Being fired from your job can be an incredibly upsetting and difficult experience. While you might feel like your termination was unjustified, that does not mean that it was illegal. However, there are certain situations in which an employer’s adverse employment actions violate the law. Understanding when your termination might be illegal and when it is not is important for protecting your rights. The definition of what makes a termination wrongful is quite specific and might include violations of anti-discrimination laws or employment contracts. For example, while most employees are employed at will, an employer can’t decide to fire them simply because of their race, color, sex, or other protected characteristics.
Similarly, employers can’t retaliate against you because you filed a complaint about their safety violations, illegal conduct, or unethical actions. They also can’t fire you in violation of an employment contract. These types of actions might qualify for wrongful termination lawsuits because they violate the law. However, proving a wrongful termination claim can be difficult. Here is what you need to know from the lawyers at Swartz Swidler.
Understanding At-Will Employment
Most employees in New Jersey are employed at will. If you are an at-will employee, your employer can fire you for any reason and at any time. Similarly, you can also quit your job at any time and for any reason. However, just because you might be an at-will employee doesn’t give your employer the right to fire you in violation of state or federal anti-discrimination or whistleblower laws. Instead, there are legal limits on the types of reasons on which employees can base their adverse employment decisions. For example, an employer can fire you just because it dislikes your personality. Even though that might not seem fair, it is legal. By contrast, an employer can’t fire you because it thinks that you are unqualified for your job based on being a woman. That is because it is unlawful for an employer to discriminate against you based on your gender. Similarly, employers can’t base termination decisions on other protected characteristics such as race, religion, national origin, etc.
Employers do not have to provide employees with reasons for why they are being terminated. Despite this, most employers do choose to provide reasons for why they fired employees. If you have an employment contract that outlines the reasons for why your employment relationship might be terminated, your employer can’t terminate you for a reason that is not listed. Even if you don’t have an employment contract, your termination might be unlawful if it was in retaliation for your protected activities or was based on illegal discrimination.
What Is Wrongful Termination?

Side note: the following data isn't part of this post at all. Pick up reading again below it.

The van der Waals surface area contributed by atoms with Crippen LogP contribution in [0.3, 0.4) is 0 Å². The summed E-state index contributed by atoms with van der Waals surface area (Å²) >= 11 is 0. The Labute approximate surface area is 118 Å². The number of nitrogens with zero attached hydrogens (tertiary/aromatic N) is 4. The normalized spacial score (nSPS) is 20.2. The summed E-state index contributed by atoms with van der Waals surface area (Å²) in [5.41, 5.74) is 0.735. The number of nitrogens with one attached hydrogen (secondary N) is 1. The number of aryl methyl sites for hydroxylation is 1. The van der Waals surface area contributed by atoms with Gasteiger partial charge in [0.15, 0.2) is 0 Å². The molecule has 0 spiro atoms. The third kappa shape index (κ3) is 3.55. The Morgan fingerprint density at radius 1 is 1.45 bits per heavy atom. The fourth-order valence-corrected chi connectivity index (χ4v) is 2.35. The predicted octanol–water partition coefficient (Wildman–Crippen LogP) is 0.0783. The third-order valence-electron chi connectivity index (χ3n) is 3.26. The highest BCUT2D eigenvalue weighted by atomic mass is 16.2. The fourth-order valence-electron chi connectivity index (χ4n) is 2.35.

What might be categorized as wrongful termination will depend on federal and state laws. Wrongful termination refers to an illegal action taken by an employer to fire or lay off an employee for unlawful reasons. For example, if your employer fired you because of a discriminatory reason, participating in whistleblowing, or in violation of your employment contract, that would be a wrongful termination. By contrast, if your employer fired you for poor performance or laid you off because the company was downsizing or going out of business, that might not qualify for a wrongful termination complaint. An attorney can help you understand whether your potential claim is legally merited.
What Legal Remedies Might Be Available?
If you believe that your case qualifies as wrongful termination, you should talk to an experienced attorney for advice about your claim. You might be eligible to pursue damages for your losses. Some of the types of damages that might be recoverable include the following:
- Back pay
- Front pay
- Job reinstatement
- Lost benefits
- Emotional distress
- Attorney’s fees and legal costs
- Other losses
Depending on your former employer’s actions, you might also be eligible for punitive damages. These are damages that are meant to punish employers that have acted egregiously and might be ordered in addition to any compensatory damages.
If you have an employment contract, you should review it to understand the written promises that your employer made to you, including any provisions addressing termination. Whether or not you have an employment contract, you should ask your employer for clarification about the reasons why you are being terminated. Ask to see your personnel file, and get copies of your performance evaluations. Save all text messages, emails, policies, employee handbook, and other documents from your employer. These types of documents can help your attorney evaluate your case and determine whether your termination was wrongful. If you think you were fired because of a discriminatory reason, document all instances of discrimination, including the dates, times, and witnesses who were present.
One crucial aspect of determining whether your termination was wrongful is when other employees who engaged in similar acts were not terminated. Your lawyer can use that type of information to search for evidence that you were discriminated against because of your protected characteristics. For example, if your employer fired you for being five minutes late one time but didn’t fire someone else without your protected characteristics who was routinely late, the reason provided by your employer might be a pretext for discrimination.
Schedule a Free Case Evaluation
If you think that your employer fired you illegally, you should consult the knowledgeable employment lawyers at Swartz Swidler. We can review the evidence you have gathered to help you determine whether you have grounds for a claim. Call us today to schedule a consultation at 856-685-7420.